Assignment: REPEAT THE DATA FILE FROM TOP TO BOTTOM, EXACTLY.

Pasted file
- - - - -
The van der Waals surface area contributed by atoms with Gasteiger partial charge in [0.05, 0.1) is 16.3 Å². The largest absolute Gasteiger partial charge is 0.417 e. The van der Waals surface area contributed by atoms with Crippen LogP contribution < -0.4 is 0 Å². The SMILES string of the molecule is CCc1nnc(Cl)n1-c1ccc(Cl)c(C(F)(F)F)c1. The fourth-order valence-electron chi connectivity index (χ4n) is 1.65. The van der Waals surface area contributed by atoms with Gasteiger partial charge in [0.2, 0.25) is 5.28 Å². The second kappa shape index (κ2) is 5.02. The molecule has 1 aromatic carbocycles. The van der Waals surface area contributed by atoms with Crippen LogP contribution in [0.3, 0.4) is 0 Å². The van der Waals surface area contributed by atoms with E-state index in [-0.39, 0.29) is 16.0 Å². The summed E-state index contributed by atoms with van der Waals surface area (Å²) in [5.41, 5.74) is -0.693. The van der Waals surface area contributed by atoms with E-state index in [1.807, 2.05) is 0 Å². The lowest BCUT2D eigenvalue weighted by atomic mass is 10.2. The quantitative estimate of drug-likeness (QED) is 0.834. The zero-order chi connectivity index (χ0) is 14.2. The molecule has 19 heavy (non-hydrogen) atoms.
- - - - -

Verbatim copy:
The van der Waals surface area contributed by atoms with Gasteiger partial charge in [0.05, 0.1) is 16.3 Å². The largest absolute Gasteiger partial charge is 0.417 e. The van der Waals surface area contributed by atoms with Crippen LogP contribution < -0.4 is 0 Å². The SMILES string of the molecule is CCc1nnc(Cl)n1-c1ccc(Cl)c(C(F)(F)F)c1. The fourth-order valence-electron chi connectivity index (χ4n) is 1.65. The van der Waals surface area contributed by atoms with Gasteiger partial charge in [0.2, 0.25) is 5.28 Å². The second kappa shape index (κ2) is 5.02. The molecule has 1 aromatic carbocycles. The van der Waals surface area contributed by atoms with Crippen LogP contribution in [0.3, 0.4) is 0 Å². The van der Waals surface area contributed by atoms with E-state index in [-0.39, 0.29) is 16.0 Å². The summed E-state index contributed by atoms with van der Waals surface area (Å²) in [5.41, 5.74) is -0.693. The van der Waals surface area contributed by atoms with E-state index in [1.807, 2.05) is 0 Å². The lowest BCUT2D eigenvalue weighted by atomic mass is 10.2. The quantitative estimate of drug-likeness (QED) is 0.834. The zero-order chi connectivity index (χ0) is 14.2. The molecule has 19 heavy (non-hydrogen) atoms.